Sometime between 1840 and 1852 a shepherd by the name of Meldrum settled on the Ovens River near Wangaratta. From here he organised several prospecting parties sending them into the May Day Hills, the earlier name given to part of the Beechworth area and Madman’s Gully just south west of Beechworth. One of these parties returned with a pint pot full of pure gold from a creek which became the famous Spring Creek goldfields. This was in January 1853 – by April in the same year, Madman’s Gully was proving to be very rich and the town of Beechworth was rapidly developing.

It is often thought that the name “Madman’s Gully” was due to its close proximity to the Historic Beechworth Lunatic Asylum, but in fact it was named some 13 or so years earlier – the asylum opened in 1867. One version of its naming appeared in the local press of the time: “When it became known that gold was plentiful at this gully (Madman’s Gully) a great number of persons moved there after their day’s labour, and the following morning some altercations about the ground were going on, when one of the diggers, stark naked, ran out of his tent, with a number of small sticks in his hand, and commenced marking out the ground for himself and others, threatening vengeance at the same time to anyone that would oppose him or be dissatisfied; Hence it is said, is derived this singular name, which is likely to pass down to posterity.”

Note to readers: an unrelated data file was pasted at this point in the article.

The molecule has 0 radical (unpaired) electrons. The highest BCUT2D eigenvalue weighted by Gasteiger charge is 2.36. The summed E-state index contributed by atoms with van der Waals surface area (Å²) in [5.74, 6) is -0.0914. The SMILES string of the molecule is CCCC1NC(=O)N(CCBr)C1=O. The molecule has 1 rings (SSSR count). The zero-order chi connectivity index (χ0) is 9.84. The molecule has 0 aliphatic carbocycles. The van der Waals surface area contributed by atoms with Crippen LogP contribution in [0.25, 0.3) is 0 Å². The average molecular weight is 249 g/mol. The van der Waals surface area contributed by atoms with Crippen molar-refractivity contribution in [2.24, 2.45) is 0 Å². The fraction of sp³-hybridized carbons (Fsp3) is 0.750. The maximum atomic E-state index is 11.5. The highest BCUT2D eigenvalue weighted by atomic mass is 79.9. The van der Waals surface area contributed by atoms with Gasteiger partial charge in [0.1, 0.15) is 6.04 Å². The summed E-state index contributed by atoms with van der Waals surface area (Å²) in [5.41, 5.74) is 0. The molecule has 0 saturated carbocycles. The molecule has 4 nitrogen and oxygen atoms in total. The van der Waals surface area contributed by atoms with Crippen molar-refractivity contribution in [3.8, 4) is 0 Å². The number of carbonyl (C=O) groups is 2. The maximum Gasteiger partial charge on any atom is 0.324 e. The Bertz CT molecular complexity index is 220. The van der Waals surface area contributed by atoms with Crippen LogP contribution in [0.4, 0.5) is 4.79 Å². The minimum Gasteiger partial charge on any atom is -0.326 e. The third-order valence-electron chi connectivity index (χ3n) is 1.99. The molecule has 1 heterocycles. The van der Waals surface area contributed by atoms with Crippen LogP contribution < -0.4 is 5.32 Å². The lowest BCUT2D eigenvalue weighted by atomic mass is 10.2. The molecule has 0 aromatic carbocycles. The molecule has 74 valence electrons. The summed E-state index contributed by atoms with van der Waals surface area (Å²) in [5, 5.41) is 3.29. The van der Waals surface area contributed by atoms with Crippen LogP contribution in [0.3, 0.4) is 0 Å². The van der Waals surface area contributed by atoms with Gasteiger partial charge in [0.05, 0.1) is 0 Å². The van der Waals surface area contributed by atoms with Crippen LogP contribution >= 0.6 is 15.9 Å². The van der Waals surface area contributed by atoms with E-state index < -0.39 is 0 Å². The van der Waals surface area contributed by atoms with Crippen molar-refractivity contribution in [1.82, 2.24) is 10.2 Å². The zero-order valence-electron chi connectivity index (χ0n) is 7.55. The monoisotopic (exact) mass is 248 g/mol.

The historic Mayday Hills Lunatic Asylum opened in 1867 and was surrounded by almost 106 hectares of farmland, making the hospital self-sufficient (tended by the patients) with its own piggery, orchards, kitchen gardens, fields, stables and barn. For recreation, the asylum included tennis courts, an oval and cricket pavilion, kiosk and theatre. Despite its architectural Italianate beauty it also has a dark and morbid past and after 128 years of operation Mayday Hills Hospital closed in 1995.